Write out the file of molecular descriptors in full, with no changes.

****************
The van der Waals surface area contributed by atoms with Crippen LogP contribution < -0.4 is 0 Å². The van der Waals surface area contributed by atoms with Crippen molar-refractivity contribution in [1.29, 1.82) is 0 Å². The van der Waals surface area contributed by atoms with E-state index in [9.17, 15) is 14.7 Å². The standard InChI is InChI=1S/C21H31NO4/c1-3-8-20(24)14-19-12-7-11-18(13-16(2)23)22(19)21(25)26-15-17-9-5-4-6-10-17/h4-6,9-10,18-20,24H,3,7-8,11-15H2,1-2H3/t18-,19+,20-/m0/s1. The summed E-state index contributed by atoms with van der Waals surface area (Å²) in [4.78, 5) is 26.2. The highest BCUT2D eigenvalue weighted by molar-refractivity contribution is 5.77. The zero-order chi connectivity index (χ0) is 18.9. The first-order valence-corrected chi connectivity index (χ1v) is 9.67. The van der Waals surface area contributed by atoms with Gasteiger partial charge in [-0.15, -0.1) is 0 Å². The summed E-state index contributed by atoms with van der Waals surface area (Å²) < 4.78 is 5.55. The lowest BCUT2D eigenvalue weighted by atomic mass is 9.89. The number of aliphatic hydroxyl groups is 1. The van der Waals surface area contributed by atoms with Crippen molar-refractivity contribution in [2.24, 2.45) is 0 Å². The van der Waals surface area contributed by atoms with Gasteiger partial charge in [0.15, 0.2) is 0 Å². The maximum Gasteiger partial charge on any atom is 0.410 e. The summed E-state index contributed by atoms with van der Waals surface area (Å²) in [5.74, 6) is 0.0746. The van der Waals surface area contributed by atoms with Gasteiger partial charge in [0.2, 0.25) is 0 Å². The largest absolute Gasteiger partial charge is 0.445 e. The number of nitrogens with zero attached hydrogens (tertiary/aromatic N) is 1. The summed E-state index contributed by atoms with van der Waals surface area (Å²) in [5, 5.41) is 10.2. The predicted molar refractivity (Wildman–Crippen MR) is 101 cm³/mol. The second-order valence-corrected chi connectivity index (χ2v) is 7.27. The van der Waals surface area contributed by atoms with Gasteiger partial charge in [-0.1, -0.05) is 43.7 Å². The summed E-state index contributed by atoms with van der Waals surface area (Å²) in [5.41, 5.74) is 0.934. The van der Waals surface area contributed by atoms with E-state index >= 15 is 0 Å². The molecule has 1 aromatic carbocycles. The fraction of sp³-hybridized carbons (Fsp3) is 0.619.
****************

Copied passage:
The van der Waals surface area contributed by atoms with Crippen LogP contribution < -0.4 is 0 Å². The van der Waals surface area contributed by atoms with Crippen molar-refractivity contribution in [1.29, 1.82) is 0 Å². The van der Waals surface area contributed by atoms with E-state index in [9.17, 15) is 14.7 Å². The standard InChI is InChI=1S/C21H31NO4/c1-3-8-20(24)14-19-12-7-11-18(13-16(2)23)22(19)21(25)26-15-17-9-5-4-6-10-17/h4-6,9-10,18-20,24H,3,7-8,11-15H2,1-2H3/t18-,19+,20-/m0/s1. The summed E-state index contributed by atoms with van der Waals surface area (Å²) in [4.78, 5) is 26.2. The highest BCUT2D eigenvalue weighted by molar-refractivity contribution is 5.77. The zero-order chi connectivity index (χ0) is 18.9. The first-order valence-corrected chi connectivity index (χ1v) is 9.67. The van der Waals surface area contributed by atoms with Gasteiger partial charge in [-0.15, -0.1) is 0 Å². The summed E-state index contributed by atoms with van der Waals surface area (Å²) < 4.78 is 5.55. The lowest BCUT2D eigenvalue weighted by atomic mass is 9.89. The number of aliphatic hydroxyl groups is 1. The van der Waals surface area contributed by atoms with Crippen molar-refractivity contribution in [2.24, 2.45) is 0 Å². The van der Waals surface area contributed by atoms with Gasteiger partial charge in [0.15, 0.2) is 0 Å². The maximum Gasteiger partial charge on any atom is 0.410 e. The summed E-state index contributed by atoms with van der Waals surface area (Å²) in [5.74, 6) is 0.0746. The van der Waals surface area contributed by atoms with Gasteiger partial charge in [0.2, 0.25) is 0 Å². The largest absolute Gasteiger partial charge is 0.445 e. The number of nitrogens with zero attached hydrogens (tertiary/aromatic N) is 1. The summed E-state index contributed by atoms with van der Waals surface area (Å²) in [5, 5.41) is 10.2. The predicted molar refractivity (Wildman–Crippen MR) is 101 cm³/mol. The second-order valence-corrected chi connectivity index (χ2v) is 7.27. The van der Waals surface area contributed by atoms with Gasteiger partial charge in [-0.1, -0.05) is 43.7 Å². The summed E-state index contributed by atoms with van der Waals surface area (Å²) in [5.41, 5.74) is 0.934. The van der Waals surface area contributed by atoms with E-state index >= 15 is 0 Å². The molecule has 1 aromatic carbocycles. The fraction of sp³-hybridized carbons (Fsp3) is 0.619.